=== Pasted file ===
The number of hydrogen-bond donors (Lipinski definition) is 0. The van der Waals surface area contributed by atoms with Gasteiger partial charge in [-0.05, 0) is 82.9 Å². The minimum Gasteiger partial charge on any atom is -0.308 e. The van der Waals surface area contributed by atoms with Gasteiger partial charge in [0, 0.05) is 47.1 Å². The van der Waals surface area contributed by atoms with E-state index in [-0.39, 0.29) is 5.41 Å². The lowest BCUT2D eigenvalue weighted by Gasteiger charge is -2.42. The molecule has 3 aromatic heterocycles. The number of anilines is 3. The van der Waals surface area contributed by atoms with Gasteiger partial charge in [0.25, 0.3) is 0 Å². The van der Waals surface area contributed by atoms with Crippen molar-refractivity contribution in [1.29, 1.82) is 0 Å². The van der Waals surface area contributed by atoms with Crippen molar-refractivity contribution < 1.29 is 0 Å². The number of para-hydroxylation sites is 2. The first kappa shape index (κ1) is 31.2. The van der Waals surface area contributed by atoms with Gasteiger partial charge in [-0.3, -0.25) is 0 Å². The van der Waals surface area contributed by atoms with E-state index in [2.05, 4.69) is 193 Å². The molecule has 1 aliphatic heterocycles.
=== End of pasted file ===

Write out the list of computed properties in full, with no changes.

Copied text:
The number of hydrogen-bond donors (Lipinski definition) is 0. The van der Waals surface area contributed by atoms with Gasteiger partial charge in [-0.05, 0) is 82.9 Å². The minimum Gasteiger partial charge on any atom is -0.308 e. The van der Waals surface area contributed by atoms with Gasteiger partial charge in [0, 0.05) is 47.1 Å². The van der Waals surface area contributed by atoms with E-state index in [-0.39, 0.29) is 5.41 Å². The lowest BCUT2D eigenvalue weighted by Gasteiger charge is -2.42. The molecule has 3 aromatic heterocycles. The number of anilines is 3. The van der Waals surface area contributed by atoms with Gasteiger partial charge in [0.25, 0.3) is 0 Å². The van der Waals surface area contributed by atoms with Crippen molar-refractivity contribution in [1.29, 1.82) is 0 Å². The van der Waals surface area contributed by atoms with Crippen molar-refractivity contribution < 1.29 is 0 Å². The number of para-hydroxylation sites is 2. The first kappa shape index (κ1) is 31.2. The van der Waals surface area contributed by atoms with Gasteiger partial charge in [-0.3, -0.25) is 0 Å². The van der Waals surface area contributed by atoms with E-state index in [2.05, 4.69) is 193 Å². The molecule has 1 aliphatic heterocycles.